By Samuel Gerweck
Where does one find the heart of Asheville?
It’s everywhere and nowhere.
It is hidden in the summer sunsets that stretch across the horizon into endless layers of purple hue.
It is within the majestic mountains, the soothing harmonies of nature,
and that particular shade of celestial azure, that arrives boldly with every bright sunrise.
These words, though timeless, came together in the middle of the Covid-19 pandemic.
Written by Darko Butorac, the Asheville Symphony’s music director, they are part of a recent video that the symphony put forth as a love letter to the city.
“As soon as our March concert was canceled, we looked for an opportunity to create a virtual orchestra performance,” says Shanna Ungate, manager of sales and customer experience at the Asheville Symphony. “[But] Darko wanted [something] more than just a collection of musicians in front of their phones, so he wrote the poem on April 13th, the morning after [a] big thunderstorm.”
The tranquil, rain-washed streets of Asheville and the surrounding natural landscape serve as a visual backdrop to Butorac’s poem and composer Jay Ungar’s piece, “Ashokan Farewell,” performed via video call by the Asheville Symphony and led by the violin solo of concertmaster Jason Posnock.
“We knew ‘Ashokan Farewell’ would be the perfect piece. It is evocative of the spirit of the mountains and has a nostalgic tinge that would resonate with the situation our community is facing,” explains Ungate.
Composer Jay Ungar was born and raised in the Bronx but spent significant time roaming western North Carolina in search of traditional musicians. His experience in the Appalachians informed the composition of “Ashokan Farewell,” and its haunting melody was the theme for Ken Burns’s Civil War documentary series. Now the piece finds new life as the Asheville Symphony’s first foray into the world of socially-distanced orchestral performances.
The spirit of Asheville is hidden in the chaotic ensemble of its streets,
each one pulsing with an endless current of creativity and inspiration.
Hidden within this labyrinth of surprises, it resonates with joy,
intoxicated with art and music, singing forward without care...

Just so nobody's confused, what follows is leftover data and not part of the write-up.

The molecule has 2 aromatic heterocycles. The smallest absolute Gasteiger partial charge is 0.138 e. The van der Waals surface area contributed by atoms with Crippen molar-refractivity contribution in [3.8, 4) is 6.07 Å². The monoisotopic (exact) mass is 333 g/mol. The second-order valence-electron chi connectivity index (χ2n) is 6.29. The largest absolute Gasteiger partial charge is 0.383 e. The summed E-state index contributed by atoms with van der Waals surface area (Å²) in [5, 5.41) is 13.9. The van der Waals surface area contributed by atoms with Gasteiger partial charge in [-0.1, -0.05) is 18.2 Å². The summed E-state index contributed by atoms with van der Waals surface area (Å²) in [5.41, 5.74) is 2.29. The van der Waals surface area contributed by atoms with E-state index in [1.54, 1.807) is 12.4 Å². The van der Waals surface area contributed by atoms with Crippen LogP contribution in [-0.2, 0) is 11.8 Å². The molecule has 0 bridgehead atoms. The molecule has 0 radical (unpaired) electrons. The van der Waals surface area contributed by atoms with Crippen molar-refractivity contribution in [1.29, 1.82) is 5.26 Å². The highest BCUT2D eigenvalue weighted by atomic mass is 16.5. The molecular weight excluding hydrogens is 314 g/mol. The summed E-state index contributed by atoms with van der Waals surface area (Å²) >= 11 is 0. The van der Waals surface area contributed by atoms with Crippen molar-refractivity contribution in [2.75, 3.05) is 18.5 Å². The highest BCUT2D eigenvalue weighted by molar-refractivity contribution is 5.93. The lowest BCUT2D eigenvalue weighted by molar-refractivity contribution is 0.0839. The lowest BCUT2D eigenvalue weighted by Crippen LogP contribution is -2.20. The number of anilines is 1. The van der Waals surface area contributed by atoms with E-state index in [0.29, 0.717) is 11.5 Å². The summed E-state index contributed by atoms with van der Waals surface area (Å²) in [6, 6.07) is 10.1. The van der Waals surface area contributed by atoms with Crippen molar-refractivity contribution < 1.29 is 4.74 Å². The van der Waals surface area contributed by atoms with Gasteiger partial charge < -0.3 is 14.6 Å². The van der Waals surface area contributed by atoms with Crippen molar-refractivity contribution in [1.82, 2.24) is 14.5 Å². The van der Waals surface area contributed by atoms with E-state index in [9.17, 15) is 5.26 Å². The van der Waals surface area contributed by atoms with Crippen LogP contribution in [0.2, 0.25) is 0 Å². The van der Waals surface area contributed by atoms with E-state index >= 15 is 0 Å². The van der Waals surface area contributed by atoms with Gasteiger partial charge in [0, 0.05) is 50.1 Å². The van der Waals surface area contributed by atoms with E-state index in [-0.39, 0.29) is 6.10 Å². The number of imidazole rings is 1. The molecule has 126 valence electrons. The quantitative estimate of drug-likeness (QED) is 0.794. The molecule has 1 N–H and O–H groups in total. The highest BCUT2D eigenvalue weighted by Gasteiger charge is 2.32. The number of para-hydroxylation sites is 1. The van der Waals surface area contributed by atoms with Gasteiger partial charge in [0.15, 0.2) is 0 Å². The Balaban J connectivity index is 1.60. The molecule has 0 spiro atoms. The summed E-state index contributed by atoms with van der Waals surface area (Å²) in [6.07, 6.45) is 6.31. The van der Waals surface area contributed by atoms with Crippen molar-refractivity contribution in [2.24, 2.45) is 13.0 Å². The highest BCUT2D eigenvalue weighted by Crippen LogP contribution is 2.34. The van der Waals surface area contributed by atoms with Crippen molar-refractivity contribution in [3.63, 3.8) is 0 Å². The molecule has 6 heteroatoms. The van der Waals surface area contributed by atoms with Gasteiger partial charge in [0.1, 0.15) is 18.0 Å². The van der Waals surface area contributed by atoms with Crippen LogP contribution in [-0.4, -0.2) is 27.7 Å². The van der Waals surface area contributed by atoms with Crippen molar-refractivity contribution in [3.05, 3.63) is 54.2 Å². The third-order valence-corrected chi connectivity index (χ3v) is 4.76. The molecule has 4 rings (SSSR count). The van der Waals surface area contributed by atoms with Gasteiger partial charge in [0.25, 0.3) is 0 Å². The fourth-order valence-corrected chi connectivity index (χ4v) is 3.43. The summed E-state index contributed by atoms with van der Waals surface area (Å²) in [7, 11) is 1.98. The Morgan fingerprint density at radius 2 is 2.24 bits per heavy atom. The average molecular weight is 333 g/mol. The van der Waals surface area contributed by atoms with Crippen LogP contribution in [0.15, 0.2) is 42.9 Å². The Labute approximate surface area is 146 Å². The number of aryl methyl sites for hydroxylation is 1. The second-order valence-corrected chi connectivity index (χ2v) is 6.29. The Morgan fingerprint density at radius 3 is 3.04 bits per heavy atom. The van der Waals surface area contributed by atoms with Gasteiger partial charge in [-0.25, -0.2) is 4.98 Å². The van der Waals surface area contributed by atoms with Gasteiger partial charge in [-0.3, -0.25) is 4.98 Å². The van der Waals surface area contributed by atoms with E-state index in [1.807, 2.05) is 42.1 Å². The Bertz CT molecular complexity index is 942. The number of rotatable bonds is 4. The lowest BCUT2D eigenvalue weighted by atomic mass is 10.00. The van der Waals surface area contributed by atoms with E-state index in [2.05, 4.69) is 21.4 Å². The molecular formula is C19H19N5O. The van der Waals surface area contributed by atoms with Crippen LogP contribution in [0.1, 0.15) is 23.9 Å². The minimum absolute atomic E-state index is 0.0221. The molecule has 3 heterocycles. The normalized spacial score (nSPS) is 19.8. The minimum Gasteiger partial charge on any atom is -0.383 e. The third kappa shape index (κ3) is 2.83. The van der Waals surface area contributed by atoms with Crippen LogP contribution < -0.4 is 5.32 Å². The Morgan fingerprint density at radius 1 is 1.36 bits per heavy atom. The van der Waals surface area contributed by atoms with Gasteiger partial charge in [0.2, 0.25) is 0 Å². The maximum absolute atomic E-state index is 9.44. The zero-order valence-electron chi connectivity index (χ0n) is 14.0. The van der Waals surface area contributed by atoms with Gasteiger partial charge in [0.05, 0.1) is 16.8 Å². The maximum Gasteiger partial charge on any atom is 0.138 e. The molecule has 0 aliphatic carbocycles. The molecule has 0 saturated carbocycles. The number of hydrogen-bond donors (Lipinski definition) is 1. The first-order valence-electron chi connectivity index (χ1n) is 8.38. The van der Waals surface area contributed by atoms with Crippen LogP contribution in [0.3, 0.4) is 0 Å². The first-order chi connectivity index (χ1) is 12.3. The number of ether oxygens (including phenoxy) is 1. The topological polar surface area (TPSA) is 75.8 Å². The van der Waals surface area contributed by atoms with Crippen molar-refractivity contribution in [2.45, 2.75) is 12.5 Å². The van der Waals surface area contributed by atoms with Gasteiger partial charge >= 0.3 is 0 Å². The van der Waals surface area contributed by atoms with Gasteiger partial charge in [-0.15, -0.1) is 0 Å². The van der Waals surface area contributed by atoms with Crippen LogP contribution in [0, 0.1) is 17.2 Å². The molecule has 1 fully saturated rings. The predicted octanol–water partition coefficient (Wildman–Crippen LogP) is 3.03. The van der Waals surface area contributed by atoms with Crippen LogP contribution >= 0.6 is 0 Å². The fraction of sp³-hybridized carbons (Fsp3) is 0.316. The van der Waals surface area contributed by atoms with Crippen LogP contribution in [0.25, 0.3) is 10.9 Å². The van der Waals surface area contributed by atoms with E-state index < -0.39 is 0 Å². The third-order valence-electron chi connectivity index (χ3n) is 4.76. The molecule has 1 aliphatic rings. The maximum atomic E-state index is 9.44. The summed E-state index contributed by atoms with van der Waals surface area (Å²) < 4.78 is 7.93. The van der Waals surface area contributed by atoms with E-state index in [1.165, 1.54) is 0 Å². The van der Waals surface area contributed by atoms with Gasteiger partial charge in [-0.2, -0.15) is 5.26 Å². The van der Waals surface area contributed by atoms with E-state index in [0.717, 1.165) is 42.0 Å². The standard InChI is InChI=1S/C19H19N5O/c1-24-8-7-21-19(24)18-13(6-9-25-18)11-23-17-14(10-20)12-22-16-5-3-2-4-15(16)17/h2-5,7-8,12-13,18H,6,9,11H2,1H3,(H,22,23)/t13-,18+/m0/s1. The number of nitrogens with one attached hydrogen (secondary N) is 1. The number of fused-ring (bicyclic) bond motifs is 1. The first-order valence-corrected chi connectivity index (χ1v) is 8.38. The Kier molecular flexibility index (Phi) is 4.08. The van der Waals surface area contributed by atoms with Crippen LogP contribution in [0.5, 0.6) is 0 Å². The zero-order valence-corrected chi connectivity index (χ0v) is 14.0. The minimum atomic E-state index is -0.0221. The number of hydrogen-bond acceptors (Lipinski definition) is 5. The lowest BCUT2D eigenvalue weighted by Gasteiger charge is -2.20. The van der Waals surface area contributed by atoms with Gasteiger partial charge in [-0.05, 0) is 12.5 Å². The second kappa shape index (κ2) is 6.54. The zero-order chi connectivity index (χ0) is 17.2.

And perhaps best understood by the rebellious, and the free-spirited.
A return to normal concert experiences is still a way off; the Asheville Symphony has elected to delay the start of its concert series until February 2021. Like so many other art and music organizations, the Asheville Symphony is taking the hiatus as an opportunity to try out new ways to share its art form in people’s homes.
“Instead of gathering publicly, we have launched ASO @ Home,” says Shanna Ungate. “This will be digital content ranging from guest artist performances at their homes, to educational talks, to behind-the-scenes footage from our commercial recordings.”
Although replicating the experience of a live, in-person performance will never be possible, the quick shifts and new ideas developed by these community staples are a welcome reprieve from the monotony and stress and uncertainty we face day-to-day.
Overlaying iconic Asheville views with the tiny video-chat boxes we’ve become all too familiar with these past two months offers a stark but fitting contrast. Performers may be in their own homes isolated from one another, but they are still an undeniable part of the city’s landscape: playing alone but united by Ungar’s composition. As we navigate this new normal, we can borrow a lesson from this image: even as we remain physically distanced from one another, music can serve as the great unifier. The closing verse of Butorac’s poem might express that sentiment best:
Above all, the heart of Asheville lies with its people.
You will discover it with every gesture of goodwill, typically understated.
It blossoms forth with every smile and knowing nod.
From the river to the peaks, we are bound by it and become one,
a symphony of spirit that floats upon the vibrant mountain air.
We are proud. We are strong. We are Asheville.